Even though campers like Jim, Yasir, and Reagan are all young, they also consider Camp Dreamcatcher to be an important part of their lives—something that they look forward to throughout the year.
Gilberto said that Hillkirk is another one of his role models. He and other campers marvel at what Hillkirk has created. Camp Dreamcatcher draws from a wide area in a densely populated part of the U.S. There are few other camps of this kind around. Last year, Hillkirk was honored with the Alumni Recognition Award from Penn State University's Alumni Society of the College of Health and Human Development. The camp was also featured in a documentary on worldwide AIDS efforts titled “Tiny Tears.”
Another illustration of Camp Dreamcatcher's continued success is how many connections it has with businesses and other organizations in the area. The camp has long had strong ties to West Chester University and its students. This year, several sports teams from Immaculata University worked with the children on how to play specific sports. Camp Dreamcatcher's leadership-in-training group visited the campus of Immaculata University to learn about the college admissions process.
A group from La Salle University came in to talk about the stigma attached to HIV and AIDS. Secrecy and the fears about sharing are still widespread for youngsters who are impacted by AIDS.
“What we find out,” said Hillkirk, “is that most of the kids still haven’t told anybody outside of camp. It’s still a secret that they keep.”
Camp organizers work with many different businesses and organizations to bring in special offerings to youngsters. Liana Pomales and Annette Maazaoui were among ten volunteers from Bank of America on hand to share lessons on how banks work, basic information on the services that banks provide to customers, and how to save money for what you want to buy.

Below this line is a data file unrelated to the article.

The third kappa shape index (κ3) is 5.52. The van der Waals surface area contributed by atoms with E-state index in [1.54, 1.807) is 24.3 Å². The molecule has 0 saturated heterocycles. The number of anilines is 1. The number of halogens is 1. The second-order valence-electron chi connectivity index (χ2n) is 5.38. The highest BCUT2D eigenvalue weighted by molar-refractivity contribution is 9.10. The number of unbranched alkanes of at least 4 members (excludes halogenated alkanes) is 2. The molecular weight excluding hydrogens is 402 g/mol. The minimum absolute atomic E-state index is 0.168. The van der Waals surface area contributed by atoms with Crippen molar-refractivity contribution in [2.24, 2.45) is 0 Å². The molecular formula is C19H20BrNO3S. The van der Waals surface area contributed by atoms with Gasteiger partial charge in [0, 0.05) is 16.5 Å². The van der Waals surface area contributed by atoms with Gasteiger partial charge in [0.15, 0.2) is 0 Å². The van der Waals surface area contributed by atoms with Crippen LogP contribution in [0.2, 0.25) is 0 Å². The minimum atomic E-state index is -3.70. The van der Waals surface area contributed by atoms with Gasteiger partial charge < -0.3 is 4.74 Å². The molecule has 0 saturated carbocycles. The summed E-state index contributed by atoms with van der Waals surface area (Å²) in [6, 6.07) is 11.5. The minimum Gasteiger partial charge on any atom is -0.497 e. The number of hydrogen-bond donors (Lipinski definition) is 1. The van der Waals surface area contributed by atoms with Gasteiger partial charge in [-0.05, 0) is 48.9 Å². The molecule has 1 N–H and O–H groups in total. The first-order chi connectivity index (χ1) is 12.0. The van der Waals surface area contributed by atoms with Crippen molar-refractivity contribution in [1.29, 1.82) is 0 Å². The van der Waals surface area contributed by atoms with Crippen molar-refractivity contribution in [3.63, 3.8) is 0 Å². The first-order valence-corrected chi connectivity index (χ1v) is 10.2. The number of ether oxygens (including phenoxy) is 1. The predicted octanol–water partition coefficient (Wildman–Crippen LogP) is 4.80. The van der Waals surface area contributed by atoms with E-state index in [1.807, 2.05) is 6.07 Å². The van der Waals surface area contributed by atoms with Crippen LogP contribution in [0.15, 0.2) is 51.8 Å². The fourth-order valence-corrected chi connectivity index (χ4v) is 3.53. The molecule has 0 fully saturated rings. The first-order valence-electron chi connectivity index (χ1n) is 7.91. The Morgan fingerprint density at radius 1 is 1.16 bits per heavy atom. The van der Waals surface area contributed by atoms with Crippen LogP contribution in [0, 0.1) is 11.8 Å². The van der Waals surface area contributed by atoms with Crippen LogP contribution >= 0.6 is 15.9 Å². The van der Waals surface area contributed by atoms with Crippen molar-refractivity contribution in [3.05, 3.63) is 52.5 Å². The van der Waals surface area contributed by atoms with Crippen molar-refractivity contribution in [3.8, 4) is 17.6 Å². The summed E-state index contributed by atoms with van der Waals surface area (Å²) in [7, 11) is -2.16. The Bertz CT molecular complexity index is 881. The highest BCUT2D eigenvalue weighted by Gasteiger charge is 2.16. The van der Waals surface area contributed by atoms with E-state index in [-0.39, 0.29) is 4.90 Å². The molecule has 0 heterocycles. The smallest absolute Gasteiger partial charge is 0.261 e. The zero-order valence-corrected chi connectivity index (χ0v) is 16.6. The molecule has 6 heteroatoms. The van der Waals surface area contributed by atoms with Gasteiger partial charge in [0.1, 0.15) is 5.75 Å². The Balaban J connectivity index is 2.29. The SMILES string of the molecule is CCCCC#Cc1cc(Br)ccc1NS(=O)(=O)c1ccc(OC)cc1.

“It's nice to have volunteers like this who have expertise that they can share with the kids,” said Bierly. “It's also about reaching out to the community. We need to get the community involved. It's great for the kids to know that the community around them cares.”
Camp organizers arranged for a variety of activities, ranging from magic shows to performances by the Hedgerow Theatre to nutritional information classes by MANNA.
There's no telling what will resonate with a young, impressionable camper and make a difference in his or her life.
One example: Hillkirk recalled that Correa always loved doing performances at the camp, even when he was five years old. He was no doubt influenced by other performances that he saw take place on the Camp Dreamcatcher stage. Now, as a young adult, he is a member of a band, Watching Savannah Burn, and will be performing a benefit concert for Camp Dreamcatcher in Lancaster, Pa. on Dec. 1. The concert is in recognition of World AIDS Day.
Like a proud parent, Hillkirk loves seeing the campers grow up and succeed. Some of the campers from the early years have grown up to graduate from college, embark on their careers, and start families. Nearly 5,000 youngsters have benefited from Camp Dreamcatcher’s programs through the years.
And each year, another group of children join the extended Camp Dreamcatcher family.
This year, Hillkirk said, there were thirty-seven new campers.
“It really is a growing environment,” explained Stephen Pietrzykewski, a senior counselor.
It's also a safe, nurturing environment, and the importance of that for these youngsters can't be overstated.
If Camp Dreamcatcher is not their permanent home, it is their home in spirit, a place that they long for and hold tight to during times of struggle.
Hillkirk understands how important Camp Dreamcatcher is to the children because it's vitally important to her. She's devoted her professional working life to this camp, tackling the challenges that inevitably come up one at a time.
Just a few weeks before this year's camp, there was a waiting list of about 20 children that the camp didn't have funds for. Hillkirk desperately reach out to some of the camp's most loyal financial supporters and was able to raise about $15,000 within two weeks.
“We were able to achieve that through the generosity of our donors,” Hillkirk said.
The longterm goal for Hillkirk and the Camp Dreamcatcher team is to own property that could serve as a permanent home so that even more programs could be offered year-round.
That would at least ease one of the more difficult things that the Camp Dreamcatcher team members do each year.
“It’s really hard to say goodbye to these kids at the end of the week,” Bierly said.